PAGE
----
Create a new folder in CRXDE LiteLet’s create a folder outside of CQ DAM and use it as our repository for Acrobat shared reviews. You will need a CQ5 Author instance to which you have administrative access and Acrobat X or a version of Acrobat that supports shared reviews. First, open up CRXDE Lite. You can create a folder other ways, but using CRXDE Lite is quick and only requires a web browser.

Navigate to the root of your CQ system, right-click on the root, and choose Create>Create Folder.

Name that folder acrobat_reviews. Right click on “acrobat_reviews” and choose Create>Create Folder again, and then name this new folder “repository”. The path bar should now show /acrobat_reviews/repository.

You’re not done yet, though, because the changes to the repository haven’t been written. You must click the “Save All” button to save the repository changes.

Now, let’s set permissions for the folders. Recall that we want to forbid access to the acrobat_reviews folder but allow access to the repository folder. In this example, we will use the user known as anonymous. You might want to use your LDAP or Active Directory groups to govern access, for instance, assuming that you have connected your LDAP or Active Directory system to your CQ instance. To set permissions, we need to use the CQ User Manager, otherwise known as CQ Security. Return to your CQ author instance landing page and click the User Manger. Double click the Anonymous user and click the Permissions tab.

Click the plus sign to the left of acrobat_reviews to show its subfolders. Leave the permissions on the acrobat reviews alone, and set the permissions on the repository to Read, Modify, Create and Delete as shown.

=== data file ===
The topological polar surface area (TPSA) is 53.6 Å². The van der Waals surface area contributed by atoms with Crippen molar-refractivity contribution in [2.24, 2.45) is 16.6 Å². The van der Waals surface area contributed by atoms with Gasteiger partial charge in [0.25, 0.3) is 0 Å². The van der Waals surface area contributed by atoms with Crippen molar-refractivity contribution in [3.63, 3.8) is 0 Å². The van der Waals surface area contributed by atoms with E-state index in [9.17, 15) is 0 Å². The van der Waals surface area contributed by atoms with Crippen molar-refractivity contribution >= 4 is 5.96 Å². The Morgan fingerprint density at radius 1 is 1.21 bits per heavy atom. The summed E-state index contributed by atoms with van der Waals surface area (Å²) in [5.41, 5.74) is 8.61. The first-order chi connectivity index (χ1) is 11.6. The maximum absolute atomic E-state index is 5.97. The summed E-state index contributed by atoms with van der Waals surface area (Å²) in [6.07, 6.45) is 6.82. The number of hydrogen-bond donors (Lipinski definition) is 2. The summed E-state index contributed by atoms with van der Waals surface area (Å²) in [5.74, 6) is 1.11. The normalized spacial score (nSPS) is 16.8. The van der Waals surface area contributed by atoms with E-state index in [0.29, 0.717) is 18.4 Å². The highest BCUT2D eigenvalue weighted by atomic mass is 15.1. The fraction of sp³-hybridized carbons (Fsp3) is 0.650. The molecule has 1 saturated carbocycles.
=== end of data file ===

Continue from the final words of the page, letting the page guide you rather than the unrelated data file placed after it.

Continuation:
Click the Save link above the Path column heading to save the permission changes.

Now, we’re ready to use CQ as a repository for our Acrobat X Shared reviews.

In Acrobat X, open a PDF you want to send for Shared Review and click the Comment button to open the Comment Pane. Click the Send for Shared Review button, and then choose “Automatically collect comments on my own internal server” and click Next.

Choose the Web Server folder option. Enter the full URL to your repository. In my example, my repository is operating on my laptop and is running on port 4502. The URL to the repository is therefore http://localhost:4502/acrobat_reviews/repository. You will need to know your server URL and active port to the author instance in order to enter your own information, though. Click Next and Acrobat will prompt you for your credentials to access the repository. I used the Anonymous user, so I enter anonymous (lower case “a”) for the user and leave the password blank. If you click Save this Information, then the userid and password will be saved in Acrobat’s keychain. Each user who accesses the review will have to enter their own credentials. For groups, therefore, it makes sense to use groups to control access to the folder and therefore provide at least userid and password access to the reviews. Acrobat will create and delete a test file on the server, after which it will prompt you to choose how to send the review notification to reviewers.

You can choose to send the file with your default email application or send it later. If you are on a Mac, Acrobat looks for Microsoft Entourage, so if you aren’t using Entourage, then you might have trouble sending email from Acrobat on your Mac. In that case, save the file to attach to email later. On Windows, Acrobat supports more email clients. In any case, test to ensure that Acrobat supports your email client. If you decide to allow Acrobat to create the email, there are two options. You can choose to send the PDF as an attachment or as a link in the email message. Pick one, click Next, and then enter a name for your Server Profile. This will allow you to reuse these settings when you start Shared Reviews later.

Once you send the file to someone for review, they will need to be able to access the server, so be sure that the server URL is accessible to all of the reviewers. When a reviewer opens the PDF, they will login to the server, add comments, and then post them to the repository for other reviewers to see.

Because of its built-in WebDAV and easy to configure security, CQ5 is a great technology for Shared Review and Forms Data Collection workflows.